Mind over matter

Technology will also begin to identify customers’ emotions. Dr Sharma’s software has the potential to analyse expressions, like smiles and grimaces, which are hard to fake. And although fMRI scanners presently need a crane to move, something that provides a similar result might one day be worn on your head. Researchers believe it is possible to correlate brain patterns with changes in electrical activity in the brain, which can be measured with electroencephalography (EEG) using electrodes placed on the scalp. Small EEG machines are already available, especially for computer gamers, which fit on the head.

The notion of shoppers wearing brain-scanning hats would be ridiculous if it were not so alarming. Privacy groups are already concerned about the rise of electronic surveillance that records what people do, let alone what they might be thinking. The San Francisco-based Electronic Frontier Foundation is concerned that because RFID tags can be read at a distance by anyone with the necessary equipment they could create “privacy pollution”; being used to discover what is in not only someone’s shopping trolley, but also their cupboards.

To some degree shoppers would have to “buy in” to the process: a bit like having an account with an online retailer which comes with the explicit knowledge that your past purchases and browsing history will be monitored and used to pitch purchase suggestions. And if that makes shopping easier—especially if sweetened with discounts—then consumers might sign up to it. When Dr Sharma asks shoppers what they think about his video-monitoring he says most people do not mind.

But what if psychological selling is done stealthily? That way lies grave perils. It is the anger not of privacy groups that retailers should fear, but of customers at being manipulated from behind the scenes.

There have been backlashes before: “The Hidden Persuaders” by Vance Packard, an American journalist, caused a sensation when it was first published in 1957 by revealing physiological techniques used by advertisers, including subliminal messages. It is what got Dr Spangenberg interested in the subject. He thinks shopping science has limits. “I don’t think you are going to be able to make someone buy a car or a computer that they don’t need,” he says. “But you might persuade them to choose one model instead of another. And importantly, they wouldn’t know it.” But if they did realise psychological methods were being used to influence their choice, “the counteraction can be so huge it can put someone off buying anything at all,” he adds.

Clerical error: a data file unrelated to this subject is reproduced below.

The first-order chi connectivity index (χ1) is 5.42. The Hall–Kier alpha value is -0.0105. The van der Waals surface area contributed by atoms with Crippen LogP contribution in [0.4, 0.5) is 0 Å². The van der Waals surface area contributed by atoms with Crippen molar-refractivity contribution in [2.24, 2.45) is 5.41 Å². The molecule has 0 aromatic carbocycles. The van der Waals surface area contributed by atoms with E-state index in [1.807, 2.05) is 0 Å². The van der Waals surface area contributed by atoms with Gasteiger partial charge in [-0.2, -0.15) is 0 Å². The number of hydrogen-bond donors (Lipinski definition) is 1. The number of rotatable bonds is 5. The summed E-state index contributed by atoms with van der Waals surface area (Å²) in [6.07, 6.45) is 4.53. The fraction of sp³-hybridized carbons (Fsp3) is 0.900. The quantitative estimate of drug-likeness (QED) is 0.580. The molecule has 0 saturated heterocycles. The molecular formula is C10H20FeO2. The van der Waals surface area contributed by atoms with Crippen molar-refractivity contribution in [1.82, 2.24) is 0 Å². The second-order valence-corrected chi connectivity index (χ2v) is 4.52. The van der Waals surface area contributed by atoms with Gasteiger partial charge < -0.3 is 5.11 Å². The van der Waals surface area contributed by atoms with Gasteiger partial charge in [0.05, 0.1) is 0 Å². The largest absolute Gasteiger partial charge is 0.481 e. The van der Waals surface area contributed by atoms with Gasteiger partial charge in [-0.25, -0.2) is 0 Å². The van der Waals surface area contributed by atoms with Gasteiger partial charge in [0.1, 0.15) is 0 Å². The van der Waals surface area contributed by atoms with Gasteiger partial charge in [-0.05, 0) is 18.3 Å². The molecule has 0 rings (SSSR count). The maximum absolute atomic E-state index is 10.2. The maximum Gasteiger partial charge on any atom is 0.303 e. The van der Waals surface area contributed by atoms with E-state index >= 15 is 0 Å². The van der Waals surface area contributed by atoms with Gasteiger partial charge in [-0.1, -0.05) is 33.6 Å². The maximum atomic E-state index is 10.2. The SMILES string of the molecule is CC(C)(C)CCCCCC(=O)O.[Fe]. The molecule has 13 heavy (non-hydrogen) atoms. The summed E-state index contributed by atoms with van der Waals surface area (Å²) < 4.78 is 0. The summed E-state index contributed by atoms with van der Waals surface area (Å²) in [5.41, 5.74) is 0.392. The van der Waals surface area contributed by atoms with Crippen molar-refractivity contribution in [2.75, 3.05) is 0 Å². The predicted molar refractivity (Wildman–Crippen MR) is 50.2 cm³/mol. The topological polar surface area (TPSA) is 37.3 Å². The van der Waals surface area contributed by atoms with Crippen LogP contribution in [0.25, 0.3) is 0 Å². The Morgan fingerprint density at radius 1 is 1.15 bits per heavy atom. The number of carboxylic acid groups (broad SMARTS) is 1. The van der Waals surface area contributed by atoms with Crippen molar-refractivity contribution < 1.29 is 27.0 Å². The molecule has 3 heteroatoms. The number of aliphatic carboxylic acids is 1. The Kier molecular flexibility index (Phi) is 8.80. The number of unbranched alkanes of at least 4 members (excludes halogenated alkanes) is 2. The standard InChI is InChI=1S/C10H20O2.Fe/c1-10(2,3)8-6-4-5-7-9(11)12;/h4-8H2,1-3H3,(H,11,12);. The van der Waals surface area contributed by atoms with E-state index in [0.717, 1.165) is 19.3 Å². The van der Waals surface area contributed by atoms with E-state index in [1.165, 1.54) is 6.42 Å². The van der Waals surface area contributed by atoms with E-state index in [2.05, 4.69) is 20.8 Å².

Which is probably why at the end of this shopping trip there is not much in the trolley. At least the temptations at the checkout are easy to avoid: a few celebrity magazines and bags of sweets at the eye-level of children. But that will change too.

Barry Salzman, the chief executive of YCD Multimedia in New York, has big plans for the area around a cash till. He is using digital video screens displaying ads that relate to what someone is buying and which can also be linked with facial-recognition software to refine the displays according to the customer’s age or sex. His system is already being used in Aroma Espresso Bars in America to present, say, an advert for a chocolate croissant to someone buying only a cappuccino.

But the checkout in this Sainsbury’s comes to a halt because the teenager at the till is not old enough to sell alcohol and can’t attract the attention of a supervisor for permission to ring up a multi-pack of beer, which is therefore left behind on the counter. The science of shopping is a marvellously sophisticated business; the practice is still a little more primitive.

Wednesday, December 24, 2008

The Year Online

Wednesday, December 24, 2008

The Year Online

The business of social networking, cloud computing, and a flaw in the fabric of the Internet top the most notable stories of 2008.

By Erica Naone

Socializing Networks